My daily routine includes giving Sahil and Jaya their OIT dose. After they eat dinner they take their dose and then relax for the two hour rest period. Their rest period is my period of unrest as I monitor them for any signs of an allergic reaction.
Since we started OIT in mid-February Sahil has occasionally complained of an acidic taste in his mouth. We informed Dr Hanna at our appointment last week and she said we should monitor this as there are three possible reasons.
The first possibility is that the solution is very syrupy and sweet and this could cause the acidic after taste.
The second possibility is Gastroesophageal Reflux Disorder (GERD):
GERD is the return of the stomach contents in to the esophagus causing indigestion or “heartburn”. I have read of many OIT patients experiencing GERD; they are prescribed antacids to alleviate the symptoms.
The third possibility is Eosinophilic Esophagitis (EoE):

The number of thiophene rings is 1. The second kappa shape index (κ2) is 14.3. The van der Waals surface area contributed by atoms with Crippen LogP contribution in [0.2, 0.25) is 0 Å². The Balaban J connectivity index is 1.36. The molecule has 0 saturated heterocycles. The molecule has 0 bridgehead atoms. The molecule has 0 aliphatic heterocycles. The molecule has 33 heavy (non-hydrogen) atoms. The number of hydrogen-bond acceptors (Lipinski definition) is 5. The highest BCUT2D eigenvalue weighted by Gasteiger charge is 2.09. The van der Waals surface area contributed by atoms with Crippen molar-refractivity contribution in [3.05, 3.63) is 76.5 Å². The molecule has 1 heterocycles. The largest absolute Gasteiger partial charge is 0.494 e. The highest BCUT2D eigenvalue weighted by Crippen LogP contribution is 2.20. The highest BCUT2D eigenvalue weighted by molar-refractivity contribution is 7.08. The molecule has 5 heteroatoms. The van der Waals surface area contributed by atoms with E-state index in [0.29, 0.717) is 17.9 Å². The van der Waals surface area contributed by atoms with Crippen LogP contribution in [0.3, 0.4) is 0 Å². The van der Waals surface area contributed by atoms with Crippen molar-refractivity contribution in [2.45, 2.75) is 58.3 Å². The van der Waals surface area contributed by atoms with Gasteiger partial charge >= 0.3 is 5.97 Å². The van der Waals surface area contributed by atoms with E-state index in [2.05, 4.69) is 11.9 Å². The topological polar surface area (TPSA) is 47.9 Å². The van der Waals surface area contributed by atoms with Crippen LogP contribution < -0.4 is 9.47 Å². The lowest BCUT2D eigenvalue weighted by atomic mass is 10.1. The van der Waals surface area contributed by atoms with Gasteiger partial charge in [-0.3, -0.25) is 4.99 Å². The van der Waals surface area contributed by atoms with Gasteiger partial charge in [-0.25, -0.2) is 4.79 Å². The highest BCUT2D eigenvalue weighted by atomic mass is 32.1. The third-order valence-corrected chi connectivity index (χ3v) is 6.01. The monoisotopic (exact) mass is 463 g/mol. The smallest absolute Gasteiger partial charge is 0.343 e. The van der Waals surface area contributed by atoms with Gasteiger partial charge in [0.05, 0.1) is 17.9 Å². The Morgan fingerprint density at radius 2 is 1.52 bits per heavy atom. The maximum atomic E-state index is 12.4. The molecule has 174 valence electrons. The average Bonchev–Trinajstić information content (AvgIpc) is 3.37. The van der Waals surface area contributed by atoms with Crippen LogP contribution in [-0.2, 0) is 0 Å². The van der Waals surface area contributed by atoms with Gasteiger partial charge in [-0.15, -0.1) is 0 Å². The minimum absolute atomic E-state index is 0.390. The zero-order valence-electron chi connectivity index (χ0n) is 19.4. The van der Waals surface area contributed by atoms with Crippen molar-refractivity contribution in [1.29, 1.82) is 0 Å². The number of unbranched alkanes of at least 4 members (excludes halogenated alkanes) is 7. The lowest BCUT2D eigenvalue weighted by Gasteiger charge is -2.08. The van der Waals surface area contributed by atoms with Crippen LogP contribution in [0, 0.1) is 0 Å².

EoE is a chronic gastrointestinal inflammatory condition which has developed in some OIT patients. The condition usually resolves after eliminating the allergen again so those patients cannot usually continue with OIT. EoE sufferers have a large number of a type of white blood cell known as eosinophils which can cause inflammation in the esophagus thus impeding the flow of food to the stomach. Individuals with Asthma, Allergies, and Eczema usually have high amounts of Eosinophils and so are at risk for EoE regardless of OIT.
The symptoms of both GERD and EoE are similar and include regurgitation, difficulty swallowing, a burning sensation, nausea, vomiting and chest pain.
I have been researching both GERD and EoE because yesterday, Sahil complained of chest pain a few minutes after his dose. I gave him a couple of glasses of water which alleviated the pain. He then told me that he had experienced mild chest pain before – but this was the first time he told me because he said it felt worse than before. I asked him to please let me know of any symptoms so we know if his body is adjusting to the peanut oral immunotherapy or not. If symptoms persist, the doctor may ask him to down dose instead of continuing at the present dose.
Today, I gave him an early dinner and then his dose. He did not experience any chest pain today.
I remain hopeful.